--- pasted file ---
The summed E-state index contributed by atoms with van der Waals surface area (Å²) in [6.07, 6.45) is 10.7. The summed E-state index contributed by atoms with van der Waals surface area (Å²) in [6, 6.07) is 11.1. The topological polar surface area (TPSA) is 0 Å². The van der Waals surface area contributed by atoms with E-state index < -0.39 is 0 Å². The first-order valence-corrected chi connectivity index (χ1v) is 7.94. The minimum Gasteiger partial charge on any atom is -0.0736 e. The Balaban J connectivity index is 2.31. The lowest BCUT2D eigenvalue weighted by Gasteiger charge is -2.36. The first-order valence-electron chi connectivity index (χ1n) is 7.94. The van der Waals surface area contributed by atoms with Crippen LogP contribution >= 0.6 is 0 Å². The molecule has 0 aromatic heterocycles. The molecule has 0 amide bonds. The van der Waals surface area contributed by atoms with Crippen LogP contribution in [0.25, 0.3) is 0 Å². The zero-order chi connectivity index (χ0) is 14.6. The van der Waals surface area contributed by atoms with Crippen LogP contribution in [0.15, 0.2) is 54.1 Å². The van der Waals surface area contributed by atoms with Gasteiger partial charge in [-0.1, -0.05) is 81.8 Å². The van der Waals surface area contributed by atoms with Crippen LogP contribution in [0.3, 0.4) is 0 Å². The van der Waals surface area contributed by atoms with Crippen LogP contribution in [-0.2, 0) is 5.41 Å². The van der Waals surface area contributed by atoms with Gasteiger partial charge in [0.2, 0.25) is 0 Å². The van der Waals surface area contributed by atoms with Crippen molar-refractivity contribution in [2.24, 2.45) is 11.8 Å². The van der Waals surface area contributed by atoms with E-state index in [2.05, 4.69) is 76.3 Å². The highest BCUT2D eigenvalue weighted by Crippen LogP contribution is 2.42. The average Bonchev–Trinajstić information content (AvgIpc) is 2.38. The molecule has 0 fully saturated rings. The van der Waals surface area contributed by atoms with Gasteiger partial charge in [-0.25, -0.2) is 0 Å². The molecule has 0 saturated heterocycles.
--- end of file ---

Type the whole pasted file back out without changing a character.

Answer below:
The summed E-state index contributed by atoms with van der Waals surface area (Å²) in [6.07, 6.45) is 10.7. The summed E-state index contributed by atoms with van der Waals surface area (Å²) in [6, 6.07) is 11.1. The topological polar surface area (TPSA) is 0 Å². The van der Waals surface area contributed by atoms with E-state index < -0.39 is 0 Å². The first-order valence-corrected chi connectivity index (χ1v) is 7.94. The minimum Gasteiger partial charge on any atom is -0.0736 e. The Balaban J connectivity index is 2.31. The lowest BCUT2D eigenvalue weighted by Gasteiger charge is -2.36. The first-order valence-electron chi connectivity index (χ1n) is 7.94. The van der Waals surface area contributed by atoms with Crippen LogP contribution >= 0.6 is 0 Å². The molecule has 0 aromatic heterocycles. The molecule has 0 amide bonds. The van der Waals surface area contributed by atoms with Crippen LogP contribution in [0.25, 0.3) is 0 Å². The zero-order chi connectivity index (χ0) is 14.6. The van der Waals surface area contributed by atoms with Crippen LogP contribution in [0.15, 0.2) is 54.1 Å². The van der Waals surface area contributed by atoms with Gasteiger partial charge in [-0.1, -0.05) is 81.8 Å². The van der Waals surface area contributed by atoms with Crippen LogP contribution in [0.3, 0.4) is 0 Å². The van der Waals surface area contributed by atoms with Crippen LogP contribution in [-0.2, 0) is 5.41 Å². The van der Waals surface area contributed by atoms with Gasteiger partial charge in [0.2, 0.25) is 0 Å². The van der Waals surface area contributed by atoms with Crippen molar-refractivity contribution in [2.24, 2.45) is 11.8 Å². The van der Waals surface area contributed by atoms with E-state index in [2.05, 4.69) is 76.3 Å². The highest BCUT2D eigenvalue weighted by Crippen LogP contribution is 2.42. The average Bonchev–Trinajstić information content (AvgIpc) is 2.38. The molecule has 0 fully saturated rings. The van der Waals surface area contributed by atoms with Gasteiger partial charge in [-0.25, -0.2) is 0 Å². The molecule has 0 saturated heterocycles.